Massachusetts News: Lynn Man, Willian Troncoso de los Santos Charged With Making False Statement in Naturalization Application

BOSTON, Ms. – A Lynn man was charged in federal court in Boston with making a false statement on his naturalization application.

Willian Troncoso de los Santos, 29, was charged with one count of making a false statement relating to naturalization. He was arrested on March 11, 2019, and appeared in federal court in Boston the following day. He will remain in custody pending a detention hearing.

According to the charging document, on Nov. 2, 2017, Troncoso de los Santos falsely stated in an application for naturalization that he had never committed a crime or offense for which he was not arrested; that he had never been arrested, cited or detained by a law enforcement officer for any reason; and that he had never been charged with committing a crime or offense. At the time of the naturalization interview, however, Troncoso de los Santos was charged in Lynn District Court and charged in Chelsea District Court with criminal offenses. Troncoso de los Santos was naturalized in December 2017.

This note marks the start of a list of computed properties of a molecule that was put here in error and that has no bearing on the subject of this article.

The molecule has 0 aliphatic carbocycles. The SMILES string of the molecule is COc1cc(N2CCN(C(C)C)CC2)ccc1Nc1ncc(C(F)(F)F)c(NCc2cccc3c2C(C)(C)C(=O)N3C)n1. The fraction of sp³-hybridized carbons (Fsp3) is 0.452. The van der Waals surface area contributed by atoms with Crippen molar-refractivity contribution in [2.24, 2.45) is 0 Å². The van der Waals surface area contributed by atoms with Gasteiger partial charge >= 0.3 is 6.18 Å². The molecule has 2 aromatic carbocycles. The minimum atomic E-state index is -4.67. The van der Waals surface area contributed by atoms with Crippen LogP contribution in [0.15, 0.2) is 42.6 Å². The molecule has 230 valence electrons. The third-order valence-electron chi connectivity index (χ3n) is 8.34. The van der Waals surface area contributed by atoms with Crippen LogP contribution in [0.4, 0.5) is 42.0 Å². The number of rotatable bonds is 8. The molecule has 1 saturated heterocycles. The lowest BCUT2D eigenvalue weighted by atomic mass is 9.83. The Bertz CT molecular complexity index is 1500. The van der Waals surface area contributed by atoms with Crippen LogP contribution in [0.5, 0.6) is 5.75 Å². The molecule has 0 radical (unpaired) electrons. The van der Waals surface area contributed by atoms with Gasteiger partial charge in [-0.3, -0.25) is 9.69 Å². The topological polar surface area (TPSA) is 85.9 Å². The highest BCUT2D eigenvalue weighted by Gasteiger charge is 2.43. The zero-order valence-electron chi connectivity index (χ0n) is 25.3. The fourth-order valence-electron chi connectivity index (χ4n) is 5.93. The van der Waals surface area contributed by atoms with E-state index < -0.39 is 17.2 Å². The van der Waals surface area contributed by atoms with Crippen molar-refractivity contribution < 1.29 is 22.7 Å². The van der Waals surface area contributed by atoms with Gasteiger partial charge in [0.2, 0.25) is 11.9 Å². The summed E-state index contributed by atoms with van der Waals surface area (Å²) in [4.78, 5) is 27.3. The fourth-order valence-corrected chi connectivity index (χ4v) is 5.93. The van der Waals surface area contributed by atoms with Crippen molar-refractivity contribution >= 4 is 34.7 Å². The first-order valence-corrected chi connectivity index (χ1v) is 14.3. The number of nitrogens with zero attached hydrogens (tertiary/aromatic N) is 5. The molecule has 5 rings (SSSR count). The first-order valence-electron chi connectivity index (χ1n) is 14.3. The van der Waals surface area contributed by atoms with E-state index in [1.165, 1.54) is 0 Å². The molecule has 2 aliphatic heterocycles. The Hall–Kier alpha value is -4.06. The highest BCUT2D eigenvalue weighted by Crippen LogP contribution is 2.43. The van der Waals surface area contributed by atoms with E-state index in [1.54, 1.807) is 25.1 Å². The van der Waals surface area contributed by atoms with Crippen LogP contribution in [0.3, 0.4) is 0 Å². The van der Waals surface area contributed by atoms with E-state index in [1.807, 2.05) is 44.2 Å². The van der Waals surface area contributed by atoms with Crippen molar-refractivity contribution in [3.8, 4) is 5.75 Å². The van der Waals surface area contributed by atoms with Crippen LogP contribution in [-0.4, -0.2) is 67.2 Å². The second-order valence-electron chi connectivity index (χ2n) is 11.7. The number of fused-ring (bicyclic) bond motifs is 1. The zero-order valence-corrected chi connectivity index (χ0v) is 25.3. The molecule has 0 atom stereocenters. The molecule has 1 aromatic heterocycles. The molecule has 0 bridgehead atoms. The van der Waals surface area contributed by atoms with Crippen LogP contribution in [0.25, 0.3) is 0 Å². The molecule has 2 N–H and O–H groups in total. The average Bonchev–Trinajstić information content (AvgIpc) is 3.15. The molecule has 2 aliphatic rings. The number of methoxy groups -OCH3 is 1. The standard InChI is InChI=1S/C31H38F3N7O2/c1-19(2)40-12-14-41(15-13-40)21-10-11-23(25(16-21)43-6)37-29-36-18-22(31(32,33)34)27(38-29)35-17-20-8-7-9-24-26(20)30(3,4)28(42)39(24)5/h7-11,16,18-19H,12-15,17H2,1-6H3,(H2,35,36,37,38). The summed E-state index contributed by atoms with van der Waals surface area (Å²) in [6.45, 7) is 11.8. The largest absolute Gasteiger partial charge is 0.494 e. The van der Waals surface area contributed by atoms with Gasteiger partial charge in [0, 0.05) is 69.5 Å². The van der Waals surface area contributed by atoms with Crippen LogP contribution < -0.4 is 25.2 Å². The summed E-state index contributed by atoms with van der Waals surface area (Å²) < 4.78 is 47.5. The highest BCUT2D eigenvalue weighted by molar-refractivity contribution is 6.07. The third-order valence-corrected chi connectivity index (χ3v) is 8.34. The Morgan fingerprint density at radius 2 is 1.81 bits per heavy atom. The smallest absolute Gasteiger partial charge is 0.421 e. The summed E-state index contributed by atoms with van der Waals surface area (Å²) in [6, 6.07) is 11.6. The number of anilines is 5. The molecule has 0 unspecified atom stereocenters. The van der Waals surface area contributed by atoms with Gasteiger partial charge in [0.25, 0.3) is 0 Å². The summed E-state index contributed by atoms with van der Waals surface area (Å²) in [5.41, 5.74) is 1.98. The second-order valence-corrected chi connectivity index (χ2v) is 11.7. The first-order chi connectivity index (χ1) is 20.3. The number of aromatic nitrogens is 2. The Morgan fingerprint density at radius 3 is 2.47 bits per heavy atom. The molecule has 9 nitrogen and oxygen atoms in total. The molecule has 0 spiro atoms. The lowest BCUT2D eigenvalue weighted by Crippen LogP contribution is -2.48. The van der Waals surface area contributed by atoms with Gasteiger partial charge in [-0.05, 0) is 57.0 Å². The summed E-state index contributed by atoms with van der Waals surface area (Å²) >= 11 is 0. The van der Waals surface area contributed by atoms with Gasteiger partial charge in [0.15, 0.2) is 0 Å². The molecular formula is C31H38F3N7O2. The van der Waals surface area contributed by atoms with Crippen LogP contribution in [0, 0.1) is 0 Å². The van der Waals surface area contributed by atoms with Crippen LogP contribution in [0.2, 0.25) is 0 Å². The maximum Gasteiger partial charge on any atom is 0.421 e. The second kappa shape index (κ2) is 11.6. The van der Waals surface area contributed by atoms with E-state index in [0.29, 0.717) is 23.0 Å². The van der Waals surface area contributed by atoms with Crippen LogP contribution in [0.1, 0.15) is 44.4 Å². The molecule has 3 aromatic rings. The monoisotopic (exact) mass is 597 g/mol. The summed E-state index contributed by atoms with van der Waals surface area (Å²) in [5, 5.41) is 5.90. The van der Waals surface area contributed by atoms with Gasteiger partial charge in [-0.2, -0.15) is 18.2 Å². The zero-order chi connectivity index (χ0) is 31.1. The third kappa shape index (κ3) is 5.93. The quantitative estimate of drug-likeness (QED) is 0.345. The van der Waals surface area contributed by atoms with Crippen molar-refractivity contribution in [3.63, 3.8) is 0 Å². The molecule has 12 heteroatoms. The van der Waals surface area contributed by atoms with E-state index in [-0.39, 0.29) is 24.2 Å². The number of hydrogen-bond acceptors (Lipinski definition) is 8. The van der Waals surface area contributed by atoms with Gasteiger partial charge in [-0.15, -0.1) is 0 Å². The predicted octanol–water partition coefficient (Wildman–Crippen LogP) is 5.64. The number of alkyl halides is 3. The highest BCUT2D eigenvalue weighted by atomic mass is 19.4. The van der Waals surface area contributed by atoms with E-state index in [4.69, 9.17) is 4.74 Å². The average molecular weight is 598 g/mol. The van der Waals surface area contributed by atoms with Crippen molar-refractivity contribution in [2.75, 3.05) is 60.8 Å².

The charging statute for making a false statement relating to naturalization provides for a sentence of no greater than five years in prison, three years of supervised release and a fine of up to $250,000. Sentences are imposed by a federal district court judge based on the U.S. Sentencing Guidelines and other statutory factors.

United States Attorney Andrew E. Lelling; William B. Gannon, Special Agent in Charge of the U.S. State Department’s Diplomatic Security Service, Boston Field Office; Peter C. Fitzhugh, Special Agent in Charge of Homeland Security Investigations in Boston; and Denis C. Riordan, District Director, U.S. Citizenship and Immigration Services, District 1, made the announcement. Assistant U.S. Attorney Lindsey Weinstein of Lelling’s Major Crimes Unit is prosecuting the case.

The details contained in the complaint are allegations. The defendant is presumed innocent unless and until proven guilty beyond a reasonable doubt in a court of law.

SOURCE: news provided by JUSTICE.GOV on March 14, 2019.